Redback spider© Ian Waldie/Getty Images
Generally found in Australia, these spiders carry lethal neurotoxins that can cause serious harm to a human body and may kill a person if there is no anti-venom available for treatment. Most bites occur during summers and are inflicted by the female redbacks as they are more toxic, larger in size and survive four times longer than a male redback.
Deathstalker scorpion© imageBROKER/REX/Shutterstock
These are very aggressive scorpions that primarily reside in North Africa and the Middle East and cause more than 75 percent of deaths related to scorpions every year. Adults usually feel unbearable pain from a sting, but children are at risk of death, as they may become paralyzed and suffer from fever, coma and convulsions before their lungs fill up and cut off the flow of air.
Brazilian wandering spider© Guenter Fischer/imageBROKER/REX/Shutterstock
According to the Guinness Book of World Records in 2014, these spiders were the world's most venomous, and a drop of their venom is enough to take a life. What makes it a bigger threat to humans is that when the arachnid is not actively hunting or wandering, it hides in densely populated areas. These hiding spots can be homes, cars and shoes, leading to encounters with people.
Box jellyfish© AP Photo/marinethemes.com, Kelvin Aitken
Arguably the world's most venomous animal, the box jellyfish has killed more than 5,000 people since 1954. Its overpowering venom attacks the heart, nervous system and skin. They can be found widely in tropical and subtropical oceans.
Blue-ringed octopus© FLPA/Colin Marshall/REX/Shutterstock
Found in the tide pools in the Pacific Ocean, the octopus can easily kill more than 25 people within minutes with the venom it contains. There is no anti-venom available for its poison, which makes the blue-ringed octopus one of the most dangerous marine animals.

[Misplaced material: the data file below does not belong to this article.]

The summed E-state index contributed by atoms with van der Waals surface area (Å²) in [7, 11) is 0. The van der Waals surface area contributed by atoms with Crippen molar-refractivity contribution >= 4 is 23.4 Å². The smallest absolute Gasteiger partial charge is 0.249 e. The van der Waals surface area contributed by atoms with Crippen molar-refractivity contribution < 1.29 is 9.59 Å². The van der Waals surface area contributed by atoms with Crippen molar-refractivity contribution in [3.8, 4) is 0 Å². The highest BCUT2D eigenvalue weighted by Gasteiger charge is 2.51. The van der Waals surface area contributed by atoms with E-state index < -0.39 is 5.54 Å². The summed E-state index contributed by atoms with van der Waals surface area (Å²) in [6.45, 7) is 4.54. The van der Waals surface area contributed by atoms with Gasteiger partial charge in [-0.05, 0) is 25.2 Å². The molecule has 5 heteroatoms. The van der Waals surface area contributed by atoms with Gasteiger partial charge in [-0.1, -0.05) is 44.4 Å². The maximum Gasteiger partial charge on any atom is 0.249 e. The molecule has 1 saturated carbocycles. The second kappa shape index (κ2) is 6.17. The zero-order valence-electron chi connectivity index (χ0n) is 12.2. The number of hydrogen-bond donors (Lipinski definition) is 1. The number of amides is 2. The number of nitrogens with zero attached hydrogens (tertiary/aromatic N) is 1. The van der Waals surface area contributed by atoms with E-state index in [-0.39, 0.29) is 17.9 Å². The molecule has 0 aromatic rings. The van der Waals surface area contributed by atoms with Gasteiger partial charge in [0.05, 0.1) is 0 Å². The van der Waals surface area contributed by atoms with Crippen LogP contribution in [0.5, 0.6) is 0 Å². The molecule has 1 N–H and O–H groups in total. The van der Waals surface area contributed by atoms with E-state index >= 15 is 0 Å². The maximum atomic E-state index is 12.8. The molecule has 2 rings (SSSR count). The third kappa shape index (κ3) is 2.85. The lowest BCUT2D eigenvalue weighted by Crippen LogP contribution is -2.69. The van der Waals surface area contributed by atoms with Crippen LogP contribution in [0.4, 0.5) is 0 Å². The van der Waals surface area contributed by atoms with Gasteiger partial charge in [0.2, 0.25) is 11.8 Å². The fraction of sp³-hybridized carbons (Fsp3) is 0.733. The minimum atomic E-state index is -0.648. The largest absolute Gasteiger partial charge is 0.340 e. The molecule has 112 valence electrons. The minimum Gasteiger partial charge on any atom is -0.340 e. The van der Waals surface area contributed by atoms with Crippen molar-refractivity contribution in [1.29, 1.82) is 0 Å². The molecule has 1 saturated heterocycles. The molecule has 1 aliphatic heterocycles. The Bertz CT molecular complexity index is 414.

King cobra© FLPA/Malcolm Schuyl/REX/Shutterstock
This reptile is the longest venomous snake inhabiting southern Asia, and it can kill an elephant with a single strike in minutes, injecting five times more venom than a black mamba.
Puffer fish© Andrey Nekrasov/imageBROKER/REX/Shutterstock
Puffer fish are known to be the second-most poisonous vertebrates and can cause a rapid death. Surprisingly, people eat puffer fish in Japan and Korea, but only licensed chefs are allowed to cook them.
Cone snail© Franco Banfi/Getty Images
Also known as the cigarette snail, they can take 20 human lives within a few minutes with a drop of their venom. These snails are usually found in warm and tropical seas in the Mediterranean or western Indo-Pacific regions.
Poison dart frog© imageBROKER/REX/Shutterstock
These frogs breed in the humid, tropical environment of Central and South America, and are found in several colors including yellow, blue, green and red. They don't inject poison through their mouth but through their skin, so even touching these frogs may lead to sudden death.
Carpet viper© imageBROKER/REX/Shutterstock
This species is known to be the cause of most snake-related deaths in Asian and African nations, and interestingly, the venom of a female viper is twice as toxic as that of a male.